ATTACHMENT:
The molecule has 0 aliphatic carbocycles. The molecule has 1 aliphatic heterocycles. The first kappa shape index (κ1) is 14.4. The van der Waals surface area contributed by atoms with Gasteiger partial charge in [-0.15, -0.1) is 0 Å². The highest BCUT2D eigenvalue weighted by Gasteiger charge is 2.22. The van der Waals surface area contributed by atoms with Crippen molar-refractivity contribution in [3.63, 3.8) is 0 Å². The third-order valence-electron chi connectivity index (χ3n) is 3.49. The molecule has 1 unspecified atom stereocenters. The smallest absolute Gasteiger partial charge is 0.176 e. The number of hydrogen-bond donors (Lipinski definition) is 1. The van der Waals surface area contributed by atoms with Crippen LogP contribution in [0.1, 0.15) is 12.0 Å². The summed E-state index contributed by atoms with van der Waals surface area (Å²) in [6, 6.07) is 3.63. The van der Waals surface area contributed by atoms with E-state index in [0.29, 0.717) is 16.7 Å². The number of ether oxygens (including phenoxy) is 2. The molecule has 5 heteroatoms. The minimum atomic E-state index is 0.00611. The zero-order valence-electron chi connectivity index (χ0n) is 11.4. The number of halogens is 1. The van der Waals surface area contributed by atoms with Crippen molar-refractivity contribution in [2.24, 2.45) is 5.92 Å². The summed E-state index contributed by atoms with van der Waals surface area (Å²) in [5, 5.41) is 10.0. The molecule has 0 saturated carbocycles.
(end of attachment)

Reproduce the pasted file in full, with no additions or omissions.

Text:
The molecule has 0 aliphatic carbocycles. The molecule has 1 aliphatic heterocycles. The first kappa shape index (κ1) is 14.4. The van der Waals surface area contributed by atoms with Gasteiger partial charge in [-0.15, -0.1) is 0 Å². The highest BCUT2D eigenvalue weighted by Gasteiger charge is 2.22. The van der Waals surface area contributed by atoms with Crippen molar-refractivity contribution in [3.63, 3.8) is 0 Å². The third-order valence-electron chi connectivity index (χ3n) is 3.49. The molecule has 1 unspecified atom stereocenters. The smallest absolute Gasteiger partial charge is 0.176 e. The number of hydrogen-bond donors (Lipinski definition) is 1. The van der Waals surface area contributed by atoms with Crippen LogP contribution in [0.1, 0.15) is 12.0 Å². The summed E-state index contributed by atoms with van der Waals surface area (Å²) in [6, 6.07) is 3.63. The van der Waals surface area contributed by atoms with E-state index in [0.29, 0.717) is 16.7 Å². The number of ether oxygens (including phenoxy) is 2. The molecule has 5 heteroatoms. The minimum atomic E-state index is 0.00611. The zero-order valence-electron chi connectivity index (χ0n) is 11.4. The number of halogens is 1. The van der Waals surface area contributed by atoms with Crippen molar-refractivity contribution in [2.24, 2.45) is 5.92 Å². The summed E-state index contributed by atoms with van der Waals surface area (Å²) in [5, 5.41) is 10.0. The molecule has 0 saturated carbocycles.